EDITORíS DESK: KFC: A need for balance
The KFC/A&W proposal for 31st Street and Colorado Avenue (see story on Page 1) poses interesting questions about
the balance between property rights and a neighborhood's needs and wants.
On the one hand, the corporation owning this particular link in its chain of stores has every reason to try to maximize its profits - as regulated by competition from other fast-food merchants in the vicinity. In that respect, we should probably feel grateful that the Harman Management Corporation is showing a willingness to design a less garish building than the bright little box that currently sits there, to upgrade the landscaping, and to support extending the Midland Trail at the rear of the property along Fountain Creek.
That having been said, there are legitimate community concerns. Signage is clearly part of that. No question, the proposed freestanding signs - which apparently meet city regulations - are massive.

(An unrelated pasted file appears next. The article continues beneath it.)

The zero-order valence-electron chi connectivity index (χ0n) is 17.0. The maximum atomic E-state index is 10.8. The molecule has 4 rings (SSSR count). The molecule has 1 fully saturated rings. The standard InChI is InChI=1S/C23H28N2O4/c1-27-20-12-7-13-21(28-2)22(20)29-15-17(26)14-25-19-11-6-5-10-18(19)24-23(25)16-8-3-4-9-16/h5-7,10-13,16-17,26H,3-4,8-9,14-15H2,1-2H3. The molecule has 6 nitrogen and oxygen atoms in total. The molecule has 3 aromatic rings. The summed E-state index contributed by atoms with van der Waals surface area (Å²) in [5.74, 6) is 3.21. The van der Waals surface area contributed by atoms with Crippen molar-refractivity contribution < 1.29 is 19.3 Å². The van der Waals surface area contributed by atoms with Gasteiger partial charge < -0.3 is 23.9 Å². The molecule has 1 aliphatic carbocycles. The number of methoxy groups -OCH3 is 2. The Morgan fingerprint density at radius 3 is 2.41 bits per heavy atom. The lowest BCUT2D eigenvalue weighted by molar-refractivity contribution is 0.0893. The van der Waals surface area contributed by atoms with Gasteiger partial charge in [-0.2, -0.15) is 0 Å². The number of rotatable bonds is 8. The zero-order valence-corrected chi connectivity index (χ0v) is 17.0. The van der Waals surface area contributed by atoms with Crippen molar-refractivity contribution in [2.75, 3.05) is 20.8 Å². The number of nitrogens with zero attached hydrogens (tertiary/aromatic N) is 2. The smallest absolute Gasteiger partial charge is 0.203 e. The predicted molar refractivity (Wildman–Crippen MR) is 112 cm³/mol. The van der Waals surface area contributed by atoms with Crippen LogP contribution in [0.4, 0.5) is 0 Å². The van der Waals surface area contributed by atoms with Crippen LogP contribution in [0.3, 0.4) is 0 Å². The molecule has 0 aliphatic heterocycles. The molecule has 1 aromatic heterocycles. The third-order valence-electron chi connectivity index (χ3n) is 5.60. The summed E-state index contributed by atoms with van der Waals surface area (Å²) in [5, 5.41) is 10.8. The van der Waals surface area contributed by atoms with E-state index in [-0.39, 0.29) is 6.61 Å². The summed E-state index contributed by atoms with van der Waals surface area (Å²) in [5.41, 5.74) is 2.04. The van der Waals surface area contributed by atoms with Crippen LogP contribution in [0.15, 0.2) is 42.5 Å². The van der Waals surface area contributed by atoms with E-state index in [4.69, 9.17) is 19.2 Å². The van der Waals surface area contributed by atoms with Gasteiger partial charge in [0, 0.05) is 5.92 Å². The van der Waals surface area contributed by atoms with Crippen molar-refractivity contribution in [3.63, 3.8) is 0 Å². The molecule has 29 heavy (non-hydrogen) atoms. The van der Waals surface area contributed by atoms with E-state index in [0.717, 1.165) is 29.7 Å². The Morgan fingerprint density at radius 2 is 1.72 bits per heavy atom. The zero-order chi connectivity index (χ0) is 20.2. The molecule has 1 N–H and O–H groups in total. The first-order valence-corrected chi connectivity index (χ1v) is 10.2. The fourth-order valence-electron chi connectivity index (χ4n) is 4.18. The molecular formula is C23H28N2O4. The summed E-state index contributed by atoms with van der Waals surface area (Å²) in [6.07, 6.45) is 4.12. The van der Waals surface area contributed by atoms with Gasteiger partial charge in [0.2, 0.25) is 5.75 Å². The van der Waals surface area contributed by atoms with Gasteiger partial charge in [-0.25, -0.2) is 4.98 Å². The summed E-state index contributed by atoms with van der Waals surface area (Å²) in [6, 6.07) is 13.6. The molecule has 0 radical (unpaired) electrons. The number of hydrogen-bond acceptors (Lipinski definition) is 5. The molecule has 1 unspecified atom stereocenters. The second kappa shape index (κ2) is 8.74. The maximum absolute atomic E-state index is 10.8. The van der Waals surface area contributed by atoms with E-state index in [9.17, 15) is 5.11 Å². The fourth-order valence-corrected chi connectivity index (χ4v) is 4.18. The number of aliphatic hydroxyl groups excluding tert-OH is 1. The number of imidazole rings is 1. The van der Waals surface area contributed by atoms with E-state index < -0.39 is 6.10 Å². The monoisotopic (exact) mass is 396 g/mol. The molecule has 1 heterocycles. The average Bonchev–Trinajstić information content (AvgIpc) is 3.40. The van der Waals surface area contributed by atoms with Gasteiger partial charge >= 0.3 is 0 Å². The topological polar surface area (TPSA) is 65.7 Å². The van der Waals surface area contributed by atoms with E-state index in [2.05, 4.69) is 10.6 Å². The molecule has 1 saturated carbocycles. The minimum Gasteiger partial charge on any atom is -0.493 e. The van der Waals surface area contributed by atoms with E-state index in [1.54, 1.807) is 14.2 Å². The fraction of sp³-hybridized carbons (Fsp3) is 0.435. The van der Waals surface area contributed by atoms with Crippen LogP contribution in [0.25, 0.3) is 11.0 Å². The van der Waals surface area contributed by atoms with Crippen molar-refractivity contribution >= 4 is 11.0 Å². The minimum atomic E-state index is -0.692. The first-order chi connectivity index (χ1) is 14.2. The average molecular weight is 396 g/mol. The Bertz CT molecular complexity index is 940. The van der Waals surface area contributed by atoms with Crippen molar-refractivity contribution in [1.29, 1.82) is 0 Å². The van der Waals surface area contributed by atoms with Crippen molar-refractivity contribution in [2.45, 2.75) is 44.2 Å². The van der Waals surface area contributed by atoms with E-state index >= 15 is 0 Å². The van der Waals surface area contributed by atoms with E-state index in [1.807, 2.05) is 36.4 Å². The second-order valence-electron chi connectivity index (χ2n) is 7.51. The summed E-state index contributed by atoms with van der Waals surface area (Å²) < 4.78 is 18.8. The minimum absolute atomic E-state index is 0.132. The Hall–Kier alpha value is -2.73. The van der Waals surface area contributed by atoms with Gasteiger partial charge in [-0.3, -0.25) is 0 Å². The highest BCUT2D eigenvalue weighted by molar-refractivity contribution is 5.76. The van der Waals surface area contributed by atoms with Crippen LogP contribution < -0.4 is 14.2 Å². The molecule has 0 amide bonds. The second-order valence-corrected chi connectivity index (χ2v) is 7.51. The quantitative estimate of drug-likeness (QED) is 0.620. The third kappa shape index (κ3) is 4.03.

But the underlying issue, at least to this one observer, is how this development defines the Westside. Do we just cede that part of Colorado Avenue to fast-food chain stores (as City Planning seems to think we should), ignoring the fact that truly historic homes exist right across the street from KFC? And even if they weren't historic, shouldn't the rights of their residents count for something? The right not to have a traumatizing view, the right to feel that where they live means something? Let the KFC be built, but let it be on terms that Westsiders can live with.